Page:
> >

>

> > Sent by: assessment-bounces at nifl.gov

>

> >

>

> >

>

> > 02/05/2008 11:13 AM

>

> >

>

> >

>

> >

>

> >

>

> >

>

> >

>

> >

>

> >

>

> >

>

> >

>

> > Please respond to

>

> > The Assessment Discussion List <assessment at nifl.gov>

>

> >

>

> >

>

> >

>

> >

>

> >

>

> >

>

> >

>

> >

>

> >

>

> >

>

> >

>

> >

>

> >

>

> >

>

> >

>

> >

>

> >

>

> >

>

> > To

>

> >

>

> >

>

> >

>

> >

>

> >

>

> > "The Assessment Discussion List" <assessment at nifl.gov>

>

> >

>

> >

>

> >

>

> >

>

> >

>

> >

>

> >

>

> >

>

> >

>

> > cc

>

> >

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> >

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> >

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> >

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> >

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> >

>

> >

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> >

>

> >

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> >

>

> >

>

> >

>

> > Subject

>

> >

>

> >

>

> >

>

> >

>

> >

>

> > [Assessment 1108] Re: {Dangerous Content?} RE: No Questions or ? ? ?

>

> > ?Comments?!

>

> >

>

> >

>

> >

>

> >

>

> >

>

> >

>

> > ?

>

> >

>

> >

>

> >

>

> >

>

> >

>

> >

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> >

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> >

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> >

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> >

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> >

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> >

>

> >

>

> >

>

> >

>

> >

>

> >

>

> >

>

> > Hi Tina,

>

> >

>

> > This has been researched already and is the basis for the

> arguement in

>

> > favor of bilingual education, a good idea that was not

> implemented in

>

> >

>

> > the best way. For many years people have known that a good

> foundation

>

> > in literacy in the first language will facilitate learning in a

> second

>

> > or third language.

>

> >

>

> > Another interesting twist is the existence of languages that are not

>

> > written.

>

> >

>

> >

>

> > Jackie

>

> >

>

> >

>

> > On 2/5/08, Tina_Luffman at yc.edu <Tina_Luffman at yc.edu> wrote:

>

> >

>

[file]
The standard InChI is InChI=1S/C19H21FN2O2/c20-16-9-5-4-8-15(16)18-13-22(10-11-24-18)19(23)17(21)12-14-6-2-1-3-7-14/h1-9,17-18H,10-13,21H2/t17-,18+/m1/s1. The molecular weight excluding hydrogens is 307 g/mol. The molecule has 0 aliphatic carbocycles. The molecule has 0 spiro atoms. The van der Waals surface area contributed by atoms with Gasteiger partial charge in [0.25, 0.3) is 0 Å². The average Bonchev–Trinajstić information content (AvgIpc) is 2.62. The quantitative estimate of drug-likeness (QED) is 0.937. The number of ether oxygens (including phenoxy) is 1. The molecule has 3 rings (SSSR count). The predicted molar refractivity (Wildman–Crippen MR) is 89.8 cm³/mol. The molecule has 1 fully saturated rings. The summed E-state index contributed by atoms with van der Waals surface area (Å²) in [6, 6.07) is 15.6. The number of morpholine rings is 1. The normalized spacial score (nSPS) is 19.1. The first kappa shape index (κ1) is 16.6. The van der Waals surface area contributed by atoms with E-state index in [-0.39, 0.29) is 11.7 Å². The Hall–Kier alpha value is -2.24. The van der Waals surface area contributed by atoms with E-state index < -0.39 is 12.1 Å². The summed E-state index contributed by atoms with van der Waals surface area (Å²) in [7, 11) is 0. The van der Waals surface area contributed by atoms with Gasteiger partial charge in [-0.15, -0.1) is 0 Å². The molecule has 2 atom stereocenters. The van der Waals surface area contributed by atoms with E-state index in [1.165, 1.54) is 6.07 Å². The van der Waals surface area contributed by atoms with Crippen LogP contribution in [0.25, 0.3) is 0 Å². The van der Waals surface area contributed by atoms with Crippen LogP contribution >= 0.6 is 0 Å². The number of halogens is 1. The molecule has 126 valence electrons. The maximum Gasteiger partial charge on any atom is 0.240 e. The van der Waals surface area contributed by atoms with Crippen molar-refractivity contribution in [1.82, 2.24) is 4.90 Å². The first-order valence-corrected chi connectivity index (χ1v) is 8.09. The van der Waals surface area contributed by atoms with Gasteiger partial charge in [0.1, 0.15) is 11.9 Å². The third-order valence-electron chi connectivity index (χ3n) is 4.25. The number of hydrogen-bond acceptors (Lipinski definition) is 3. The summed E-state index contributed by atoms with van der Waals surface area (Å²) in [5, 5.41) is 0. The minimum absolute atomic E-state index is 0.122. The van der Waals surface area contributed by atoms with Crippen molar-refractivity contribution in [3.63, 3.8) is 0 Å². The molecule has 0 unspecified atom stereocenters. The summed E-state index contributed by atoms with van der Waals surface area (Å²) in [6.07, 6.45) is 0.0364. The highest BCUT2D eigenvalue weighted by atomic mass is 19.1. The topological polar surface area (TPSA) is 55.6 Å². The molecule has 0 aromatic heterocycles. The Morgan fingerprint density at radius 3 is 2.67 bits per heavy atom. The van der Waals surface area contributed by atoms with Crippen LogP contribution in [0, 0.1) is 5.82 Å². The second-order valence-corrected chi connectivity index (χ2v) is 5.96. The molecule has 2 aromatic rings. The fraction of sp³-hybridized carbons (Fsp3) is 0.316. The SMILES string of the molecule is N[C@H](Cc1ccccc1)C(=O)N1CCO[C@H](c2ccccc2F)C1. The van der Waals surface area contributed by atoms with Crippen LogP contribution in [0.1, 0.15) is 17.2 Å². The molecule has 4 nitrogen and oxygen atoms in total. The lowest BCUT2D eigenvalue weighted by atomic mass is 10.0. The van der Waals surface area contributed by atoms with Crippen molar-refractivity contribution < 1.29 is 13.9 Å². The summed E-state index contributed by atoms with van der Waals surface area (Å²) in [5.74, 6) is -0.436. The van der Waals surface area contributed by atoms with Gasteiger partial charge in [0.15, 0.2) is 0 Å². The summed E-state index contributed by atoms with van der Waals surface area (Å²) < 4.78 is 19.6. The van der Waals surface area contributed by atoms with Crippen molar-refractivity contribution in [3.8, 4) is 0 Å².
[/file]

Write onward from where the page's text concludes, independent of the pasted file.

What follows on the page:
> >> Hi list members,

>

> >>

>

> >> My experience teaching ELAA students in the GED class is similar

> to that

>

> >> of

>

> >> Gail. If the student has a solid educational background in the

> country

>

> >> they

>

> >

>

> >> came from in their native language, they tend to advance rather

> quickly

>

> >> and

>

> >> get their GED. Those coming with 6th grade educations from their

> country

>

> >> or

>

> >> lower tend to stay in the GED class for years and do not make much

>

> >

>

> >> advancement.

>

> >>

>

> >> This experience relates well to research done among Native American

>

> >> tribes

>

> >> teaching them English. Those Native Americans who were first taught

>

> >> literacy

>

> >

>

> >> skills in their own tongue learned English much quicker than

> those who

>

> >> tried

>

> >> to learn literacy skills in English without that background in

> their own

>

> >> tongue. I also found similar problems when I was learning

> Spanish. The

>

> >

>

> >> concepts I could mentally translate from English to Spanish were

> much

>

> >> easier

>

> >> to grasp and learn than those I didn't know in English. Perhaps

> this is

>

> >> something deserving more research.

>

> >

>

> >>

>

> >> Tina

>

> >> Tina Luffman

>

> >> Coordinator, Developmental Education

>

> >> Verde Valley Campus

>

> >> 928-634-6544

>

> >> tina_luffman at yc.edu

>

> >

>

> >>

>

> >> -----assessment-bounces at nifl.gov wrote: -----

>

> >>

>

> >> To: "The Assessment Discussion List" <assessment at nifl.gov>

>

> >

>

> >> From: "Gail Burnett" <gburnett at sanford.org>

>

> >> Sent by: assessment-bounces at nifl.gov

>

> >

>

> >> Date: 02/04/2008 06:34PM

>

> >> Subject: [Assessment 1104] {Dangerous Content?} RE: No Questions or

>

> >> Comments?!

>

> >>

>

> >>

>

> >> Warning: This message has had one or more attachments removed

>

> >

>

> >> Warning: (not named).

>

> >> Warning: Please read the "AttachmentWarning.txt" attachment(s)

> for more

>

> >> information.

>

> >>

>

> >> In our small adult education program, my experience (just about

> three

>

> >> years)

>

> >

>

> >> is that students with solid educational backgrounds advance,

>

> >> particularly if

>

> >> they're not working too many hours. Those who advance the

> slowest, if at

>